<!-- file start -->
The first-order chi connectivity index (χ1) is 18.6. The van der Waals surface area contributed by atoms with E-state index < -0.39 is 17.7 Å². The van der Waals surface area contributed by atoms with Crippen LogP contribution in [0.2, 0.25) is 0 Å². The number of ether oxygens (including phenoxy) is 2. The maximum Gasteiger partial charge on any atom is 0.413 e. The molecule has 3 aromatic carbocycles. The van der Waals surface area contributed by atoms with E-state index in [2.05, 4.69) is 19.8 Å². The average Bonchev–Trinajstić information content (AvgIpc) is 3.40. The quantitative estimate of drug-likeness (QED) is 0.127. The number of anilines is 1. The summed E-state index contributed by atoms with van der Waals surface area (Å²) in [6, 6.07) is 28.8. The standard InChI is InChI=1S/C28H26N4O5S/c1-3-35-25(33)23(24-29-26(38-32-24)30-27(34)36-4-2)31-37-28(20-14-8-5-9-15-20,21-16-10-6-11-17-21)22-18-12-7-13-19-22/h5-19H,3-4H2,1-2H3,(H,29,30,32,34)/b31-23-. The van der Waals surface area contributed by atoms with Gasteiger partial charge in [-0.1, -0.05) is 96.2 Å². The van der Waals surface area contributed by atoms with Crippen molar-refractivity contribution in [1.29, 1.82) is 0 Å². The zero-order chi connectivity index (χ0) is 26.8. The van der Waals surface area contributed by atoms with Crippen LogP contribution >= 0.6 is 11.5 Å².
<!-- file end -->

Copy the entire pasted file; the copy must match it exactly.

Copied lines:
The first-order chi connectivity index (χ1) is 18.6. The van der Waals surface area contributed by atoms with E-state index < -0.39 is 17.7 Å². The van der Waals surface area contributed by atoms with Crippen LogP contribution in [0.2, 0.25) is 0 Å². The number of ether oxygens (including phenoxy) is 2. The maximum Gasteiger partial charge on any atom is 0.413 e. The molecule has 3 aromatic carbocycles. The van der Waals surface area contributed by atoms with E-state index in [2.05, 4.69) is 19.8 Å². The average Bonchev–Trinajstić information content (AvgIpc) is 3.40. The quantitative estimate of drug-likeness (QED) is 0.127. The number of anilines is 1. The summed E-state index contributed by atoms with van der Waals surface area (Å²) in [6, 6.07) is 28.8. The standard InChI is InChI=1S/C28H26N4O5S/c1-3-35-25(33)23(24-29-26(38-32-24)30-27(34)36-4-2)31-37-28(20-14-8-5-9-15-20,21-16-10-6-11-17-21)22-18-12-7-13-19-22/h5-19H,3-4H2,1-2H3,(H,29,30,32,34)/b31-23-. The van der Waals surface area contributed by atoms with Gasteiger partial charge in [-0.1, -0.05) is 96.2 Å². The van der Waals surface area contributed by atoms with Crippen molar-refractivity contribution in [1.29, 1.82) is 0 Å². The zero-order chi connectivity index (χ0) is 26.8. The van der Waals surface area contributed by atoms with Crippen LogP contribution >= 0.6 is 11.5 Å².